The ability of the company to continue with operations despite the losses can be looked at from two perspectives. The first viewpoint is the performance. A review of the income statement shows that sales are growing at a tremendous rate, especially the sale of zero-emissions vehicle tax credits. The gross margin is also growing at a high rate. Also, the company has also been able to access debt and paid-in capital to finance the operations.
Further, Tesla Motors Inc. is new, it went public in 2010, and the management and investors are optimistic about future performance. The company has also continued to produce high-quality vehicles. Their products and services have received positive ratings in the industry. Also, there has been growth in the production capacity over the years. This shows that the entity is responding to the growth in demand. The second aspect looks at the use of non-GAAP accounting principles. It is worth mentioning that the most widely used and accepted accounting standard in the US is GAAP. However, Tesla Motors Inc. emphasizes the use of non-GAAP. This has sparked a major controversy because some analysts view it as an attempt to pull countless bookkeeping levers to make the results look good.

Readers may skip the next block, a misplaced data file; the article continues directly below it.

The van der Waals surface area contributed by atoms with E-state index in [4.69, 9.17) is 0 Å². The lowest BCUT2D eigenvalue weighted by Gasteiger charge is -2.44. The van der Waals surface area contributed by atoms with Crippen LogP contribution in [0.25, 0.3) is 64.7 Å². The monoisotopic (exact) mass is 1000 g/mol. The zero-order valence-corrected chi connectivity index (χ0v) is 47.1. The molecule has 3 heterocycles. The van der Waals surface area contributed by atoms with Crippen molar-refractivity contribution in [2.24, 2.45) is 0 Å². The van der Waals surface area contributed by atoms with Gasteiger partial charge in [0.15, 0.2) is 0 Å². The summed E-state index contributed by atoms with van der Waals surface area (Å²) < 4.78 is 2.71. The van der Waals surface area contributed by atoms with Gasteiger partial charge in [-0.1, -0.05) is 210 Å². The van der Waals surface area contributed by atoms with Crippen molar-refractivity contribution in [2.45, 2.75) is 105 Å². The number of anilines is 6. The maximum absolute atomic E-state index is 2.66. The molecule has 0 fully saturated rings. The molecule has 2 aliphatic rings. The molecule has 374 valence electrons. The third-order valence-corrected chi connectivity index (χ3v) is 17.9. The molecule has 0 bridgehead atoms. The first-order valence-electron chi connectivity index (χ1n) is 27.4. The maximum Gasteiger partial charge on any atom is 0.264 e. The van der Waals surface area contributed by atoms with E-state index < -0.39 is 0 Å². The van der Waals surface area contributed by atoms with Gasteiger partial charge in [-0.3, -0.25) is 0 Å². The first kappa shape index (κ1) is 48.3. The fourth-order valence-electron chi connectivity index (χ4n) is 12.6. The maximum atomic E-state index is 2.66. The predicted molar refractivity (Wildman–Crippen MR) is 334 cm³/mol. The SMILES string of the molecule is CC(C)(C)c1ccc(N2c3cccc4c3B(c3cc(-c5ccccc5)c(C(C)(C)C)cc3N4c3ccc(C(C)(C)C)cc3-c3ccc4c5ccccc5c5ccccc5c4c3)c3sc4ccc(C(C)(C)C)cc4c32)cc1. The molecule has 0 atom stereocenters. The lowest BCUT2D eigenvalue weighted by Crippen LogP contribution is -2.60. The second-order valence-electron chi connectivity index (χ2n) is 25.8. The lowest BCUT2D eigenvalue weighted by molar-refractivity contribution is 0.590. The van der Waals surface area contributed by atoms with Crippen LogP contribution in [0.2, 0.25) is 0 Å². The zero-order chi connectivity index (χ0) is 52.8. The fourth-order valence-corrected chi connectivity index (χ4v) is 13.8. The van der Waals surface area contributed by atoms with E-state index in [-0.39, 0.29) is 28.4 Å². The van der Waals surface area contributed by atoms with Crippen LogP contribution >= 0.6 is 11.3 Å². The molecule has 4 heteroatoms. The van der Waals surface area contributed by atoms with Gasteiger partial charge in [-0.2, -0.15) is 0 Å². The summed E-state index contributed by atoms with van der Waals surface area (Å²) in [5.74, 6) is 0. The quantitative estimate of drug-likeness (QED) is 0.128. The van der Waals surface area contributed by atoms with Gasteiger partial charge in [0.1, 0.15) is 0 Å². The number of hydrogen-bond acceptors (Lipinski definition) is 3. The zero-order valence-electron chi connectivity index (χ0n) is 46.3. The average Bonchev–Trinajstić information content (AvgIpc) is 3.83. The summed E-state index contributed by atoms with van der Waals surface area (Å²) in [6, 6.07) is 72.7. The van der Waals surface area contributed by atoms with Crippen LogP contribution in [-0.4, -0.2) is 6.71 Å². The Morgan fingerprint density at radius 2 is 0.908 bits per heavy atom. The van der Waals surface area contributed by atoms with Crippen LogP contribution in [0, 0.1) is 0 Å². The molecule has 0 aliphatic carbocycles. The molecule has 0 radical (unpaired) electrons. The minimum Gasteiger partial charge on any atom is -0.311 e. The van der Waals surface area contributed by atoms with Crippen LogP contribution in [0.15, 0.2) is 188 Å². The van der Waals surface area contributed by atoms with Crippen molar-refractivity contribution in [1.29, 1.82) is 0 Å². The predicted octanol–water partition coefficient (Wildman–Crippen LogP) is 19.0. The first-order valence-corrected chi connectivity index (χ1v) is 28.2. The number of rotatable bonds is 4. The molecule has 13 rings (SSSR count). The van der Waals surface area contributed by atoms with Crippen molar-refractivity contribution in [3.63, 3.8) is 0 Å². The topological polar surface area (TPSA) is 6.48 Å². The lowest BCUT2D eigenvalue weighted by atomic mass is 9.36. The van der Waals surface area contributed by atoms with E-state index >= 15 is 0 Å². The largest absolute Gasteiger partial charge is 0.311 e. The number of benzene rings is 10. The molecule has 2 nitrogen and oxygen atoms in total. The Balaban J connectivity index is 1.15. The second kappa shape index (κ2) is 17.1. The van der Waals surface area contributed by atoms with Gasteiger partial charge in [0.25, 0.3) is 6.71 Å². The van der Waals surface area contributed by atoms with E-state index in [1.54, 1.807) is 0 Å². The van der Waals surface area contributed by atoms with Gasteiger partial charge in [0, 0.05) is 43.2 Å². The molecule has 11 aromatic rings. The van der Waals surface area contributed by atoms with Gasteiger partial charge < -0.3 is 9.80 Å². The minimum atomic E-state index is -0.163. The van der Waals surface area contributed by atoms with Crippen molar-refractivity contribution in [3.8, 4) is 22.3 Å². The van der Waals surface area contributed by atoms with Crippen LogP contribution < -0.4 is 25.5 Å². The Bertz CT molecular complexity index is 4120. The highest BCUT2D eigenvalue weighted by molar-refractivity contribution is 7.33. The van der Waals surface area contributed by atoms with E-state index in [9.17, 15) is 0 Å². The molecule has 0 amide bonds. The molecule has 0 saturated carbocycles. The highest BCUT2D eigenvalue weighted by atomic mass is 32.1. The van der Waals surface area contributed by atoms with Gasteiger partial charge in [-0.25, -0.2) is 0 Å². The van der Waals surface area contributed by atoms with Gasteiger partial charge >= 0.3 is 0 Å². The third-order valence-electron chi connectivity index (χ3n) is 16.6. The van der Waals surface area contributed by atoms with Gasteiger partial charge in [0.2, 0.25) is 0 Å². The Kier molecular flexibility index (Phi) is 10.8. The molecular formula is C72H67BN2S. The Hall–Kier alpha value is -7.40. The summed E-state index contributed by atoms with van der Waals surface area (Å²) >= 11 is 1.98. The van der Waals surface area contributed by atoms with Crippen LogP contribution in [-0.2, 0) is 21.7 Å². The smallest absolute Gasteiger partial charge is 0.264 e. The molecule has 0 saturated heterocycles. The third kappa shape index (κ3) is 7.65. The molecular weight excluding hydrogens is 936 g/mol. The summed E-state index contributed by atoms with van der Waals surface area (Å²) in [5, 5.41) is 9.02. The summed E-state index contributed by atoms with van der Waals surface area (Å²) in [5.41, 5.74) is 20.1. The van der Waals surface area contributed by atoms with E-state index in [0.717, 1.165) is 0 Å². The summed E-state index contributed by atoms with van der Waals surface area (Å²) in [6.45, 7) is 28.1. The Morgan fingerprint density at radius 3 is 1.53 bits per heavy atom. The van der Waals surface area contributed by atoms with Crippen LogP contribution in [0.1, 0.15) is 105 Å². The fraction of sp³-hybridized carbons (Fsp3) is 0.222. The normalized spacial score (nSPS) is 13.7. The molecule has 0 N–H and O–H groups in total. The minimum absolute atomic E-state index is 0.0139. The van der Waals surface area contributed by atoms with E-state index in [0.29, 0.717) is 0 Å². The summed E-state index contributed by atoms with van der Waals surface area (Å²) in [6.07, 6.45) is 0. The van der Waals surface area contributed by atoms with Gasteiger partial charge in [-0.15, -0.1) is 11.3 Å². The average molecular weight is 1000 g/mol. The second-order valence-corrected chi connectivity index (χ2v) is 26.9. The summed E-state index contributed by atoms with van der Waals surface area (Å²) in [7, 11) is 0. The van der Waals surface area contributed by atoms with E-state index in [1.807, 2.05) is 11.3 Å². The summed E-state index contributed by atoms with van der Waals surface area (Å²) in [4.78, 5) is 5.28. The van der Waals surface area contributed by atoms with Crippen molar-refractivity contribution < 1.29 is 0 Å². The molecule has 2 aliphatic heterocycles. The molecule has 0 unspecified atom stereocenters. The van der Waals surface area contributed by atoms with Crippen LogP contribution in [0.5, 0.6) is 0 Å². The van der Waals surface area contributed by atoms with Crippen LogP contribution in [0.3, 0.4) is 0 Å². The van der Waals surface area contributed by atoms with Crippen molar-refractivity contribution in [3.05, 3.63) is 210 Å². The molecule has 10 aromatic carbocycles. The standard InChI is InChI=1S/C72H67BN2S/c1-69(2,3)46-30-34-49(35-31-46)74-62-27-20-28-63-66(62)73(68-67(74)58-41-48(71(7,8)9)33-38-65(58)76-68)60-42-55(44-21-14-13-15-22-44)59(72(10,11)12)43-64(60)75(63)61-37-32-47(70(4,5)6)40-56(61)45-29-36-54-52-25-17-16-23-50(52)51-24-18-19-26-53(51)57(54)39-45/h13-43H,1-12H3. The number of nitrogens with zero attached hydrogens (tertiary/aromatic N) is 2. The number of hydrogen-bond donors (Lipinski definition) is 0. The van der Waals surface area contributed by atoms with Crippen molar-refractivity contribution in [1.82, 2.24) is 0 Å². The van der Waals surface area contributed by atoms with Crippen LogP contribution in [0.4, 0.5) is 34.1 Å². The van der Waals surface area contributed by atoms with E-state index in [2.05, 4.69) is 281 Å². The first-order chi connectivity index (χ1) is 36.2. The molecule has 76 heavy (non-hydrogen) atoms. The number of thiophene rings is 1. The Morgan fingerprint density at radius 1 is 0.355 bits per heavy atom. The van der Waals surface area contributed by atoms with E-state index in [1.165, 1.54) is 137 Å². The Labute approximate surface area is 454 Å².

The non-GAAP measures basically align the recognition of costs and revenues with the point when customers take delivery of a car, and they are billed. This approach is different from GAAP, which recognizes revenue when a car is sold to the dealership and not to end customers. Also, the non-GAAP approach leaves out stock-based compensation and non-cash interest expenses from the expense and per share information. The main reason why Tesla Motors Inc. keeps on referring to the non-GAAP measures is that the business is planned and managed using these measures. As mentioned above, the company is located in the US market, which extensively makes use of GAAP. Therefore, this is an important disclosure for all users.